Having set out to increase its business agility, Mutual of Omaha ($4.1 billion in annual revenue) also has achieved significant efficiency benefits from environmentally friendly modifications to its 40-year-old data center. The Omaha, Neb.-based carrier has saved nearly 10 million kilowatts per year, reduced emissions by the equivalent of more than 1,200 automobiles and gained annual savings of more than $460,000, according to Gary Denniston, Mutual of Omaha's director of IT operations systems, who adds that the insurer's efficiency profile continues to improve.
Mutual of Omaha's greening initiative grew out of a long-term effort begun in 2002 to speed the deployment of server hardware and software, increase its flexibility in executing upgrades and configuration changes, and boost utilization of physical servers, Denniston relates. "We knew when we embarked on this effort in 2002 that there would be some power and heating reduction side effects, but we weren't focused on green objectives," he comments. "Nevertheless we realized some significant benefits as a result of 'green' measures."
The carrier's virtualization efforts have been directed at both its midrange IBM System p (P series) hardware environment and its microserver environment, which consists of Intel-based machines running on a predominantly Windows operating system. As late as 2003 the System p environment was characterized by a 1-1 ratio of software to hardware, according to Denniston. Today it is 100 percent virtualized, with about 150 virtual servers/images running on 50 physical servers, he reports.
As the virtualization initiative proceeded, Mutual of Omaha began an effort to improve the physical data center environment in 2004. Among the measures undertaken were building a sequestered support area to limit access to the floor and removing from beneath the floor a significant quantity of dead cable that had accumulated over the years, according to Ken Ochsner, information service manager.
Cooling Best Practices
In 2005 the carrier upgraded the data center's fire prevention system, cooling system and uninterruptible power supply (UPS) system, and installed remote distribution cabinets (RDC) for its servers, Ochsner says. The cooling system improvements included six 30-ton CRAC (computer room air conditioning) units, but the carrier needed to undertake subsequent modifications because of the increasing density of its servers and cabinets under the virtualization initiative. Floor tiles that in the past had been cut to accommodate cables were decreasing air pressure in the data center, resulting in the failure of cool air to reach some hardware, he explains. Also, the arrangement of servers caused hot exhaust air to sometimes mix with cooled air, neutralizing the cooling effect. "We started eliminating this 'bypassed air' by closing up about 300 cable cuts in the floor," Ochsner says. "We increased static air pressure 1,000 percent."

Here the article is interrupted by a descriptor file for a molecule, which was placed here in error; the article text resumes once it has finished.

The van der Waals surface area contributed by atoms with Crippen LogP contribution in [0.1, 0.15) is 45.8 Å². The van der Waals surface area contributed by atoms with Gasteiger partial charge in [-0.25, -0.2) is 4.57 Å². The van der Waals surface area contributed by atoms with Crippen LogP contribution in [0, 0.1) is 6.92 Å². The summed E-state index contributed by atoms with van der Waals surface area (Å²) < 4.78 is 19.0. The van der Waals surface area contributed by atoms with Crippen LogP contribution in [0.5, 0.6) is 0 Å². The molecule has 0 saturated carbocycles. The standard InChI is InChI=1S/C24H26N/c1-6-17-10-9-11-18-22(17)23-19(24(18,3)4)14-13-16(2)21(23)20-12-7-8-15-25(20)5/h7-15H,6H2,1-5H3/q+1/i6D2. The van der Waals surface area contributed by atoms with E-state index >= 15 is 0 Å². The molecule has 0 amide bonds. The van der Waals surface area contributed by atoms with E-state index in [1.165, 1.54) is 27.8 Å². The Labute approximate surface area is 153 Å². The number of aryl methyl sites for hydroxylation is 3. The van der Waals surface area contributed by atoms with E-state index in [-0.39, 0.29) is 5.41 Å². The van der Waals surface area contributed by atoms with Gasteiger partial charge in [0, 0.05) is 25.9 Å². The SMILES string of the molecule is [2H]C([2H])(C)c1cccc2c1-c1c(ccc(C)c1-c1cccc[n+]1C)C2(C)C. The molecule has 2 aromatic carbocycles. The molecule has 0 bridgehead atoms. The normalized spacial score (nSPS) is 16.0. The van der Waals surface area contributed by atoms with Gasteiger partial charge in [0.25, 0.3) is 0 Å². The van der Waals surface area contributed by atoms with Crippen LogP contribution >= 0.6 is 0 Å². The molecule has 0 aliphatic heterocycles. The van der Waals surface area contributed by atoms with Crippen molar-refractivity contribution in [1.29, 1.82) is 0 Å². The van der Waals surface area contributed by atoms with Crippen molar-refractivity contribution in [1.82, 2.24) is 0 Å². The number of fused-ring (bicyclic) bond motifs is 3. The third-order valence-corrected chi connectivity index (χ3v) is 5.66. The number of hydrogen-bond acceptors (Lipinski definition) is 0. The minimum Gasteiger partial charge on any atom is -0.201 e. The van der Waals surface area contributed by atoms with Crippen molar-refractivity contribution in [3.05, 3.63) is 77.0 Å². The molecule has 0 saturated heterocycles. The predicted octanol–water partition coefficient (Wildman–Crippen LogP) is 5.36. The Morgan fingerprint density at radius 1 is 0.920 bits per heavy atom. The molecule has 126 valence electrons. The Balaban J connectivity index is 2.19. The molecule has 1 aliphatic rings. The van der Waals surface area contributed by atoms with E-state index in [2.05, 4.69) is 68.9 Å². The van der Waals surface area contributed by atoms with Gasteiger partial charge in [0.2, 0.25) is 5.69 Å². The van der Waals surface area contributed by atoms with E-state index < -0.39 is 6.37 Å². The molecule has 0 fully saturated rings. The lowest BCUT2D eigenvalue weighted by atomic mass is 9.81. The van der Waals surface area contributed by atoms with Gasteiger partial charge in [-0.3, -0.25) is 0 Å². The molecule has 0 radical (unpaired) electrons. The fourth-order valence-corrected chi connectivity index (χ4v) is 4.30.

The carrier also installed thermal glass to improve insulation and configured server cabinets so that adjacent rows would draw cold air from a shared cold aisle and expel hot exhaust air into a common hot air aisle, decreasing the bypass of cold air, Ochsner adds. Efficiency was further refined by the addition of "blanking" panels over gaps in cabinets, he notes, preventing the exhaust air from being circulated back into the shared cold aisle.
While the cooling best practices were deployed, Mutual of Omaha's microserver environment followed its own path to virtualization. Today the carrier has a total of about 650 servers; of those, 230 are virtualized and run on 29 machines that also support 415 XP workstations, according to Denniston. For now, he notes, the virtualized microserver environment only runs development and test workloads. "We have moved very cautiously over the years due to the maturity of the virtualization software," Denniston says.
In both the micro- and midrange environments, rapidly maturing technology promises significant hardware utilization and efficiency gains in the near future for Mutual of Omaha, Denniston adds. Only recently have hardware capabilities begun to support a more compelling business case for virtualization in the microserver environment, using VMware ESX software, he contends. "The breakeven point recently shifted to a place that allows us to move forward more aggressively, and the performance of the virtual servers has improved to where we feel comfortable running production workloads on them," Denniston explains.
In the midrange environment Denniston expects increasing technological maturity will drive an already impressive 5-1 virtual-to-hardware ratio to 15-1. "We will be able to run 150 images on 10 servers," he predicts. "The power those draw and the heat they put out will be continually reduced, as well as the square footage required in the data canter."
Owing to that increasing efficiency, Denniston expects to be able to grow Mutual of Omaha's server farm without increasing staff proportionately. In addition to the savings and emissions reductions, he says, the virtualization journey has improved manageability and efficiency from a systems administration standpoint.
As a demonstration of the carrier's improved agility, Denniston relates, its current capabilities enabled the company to better support the needs of Mutual of Omaha Bank, a subsidiary founded in 2007.
database, green IT, virtualization
Anthony O'Donnell has covered technology in the insurance industry since 2000, when he joined the editorial staff of Insurance & Technology. As an editor and reporter for I&T and the InformationWeek Financial Services of TechWeb he has written on all areas of information ... View Full Bio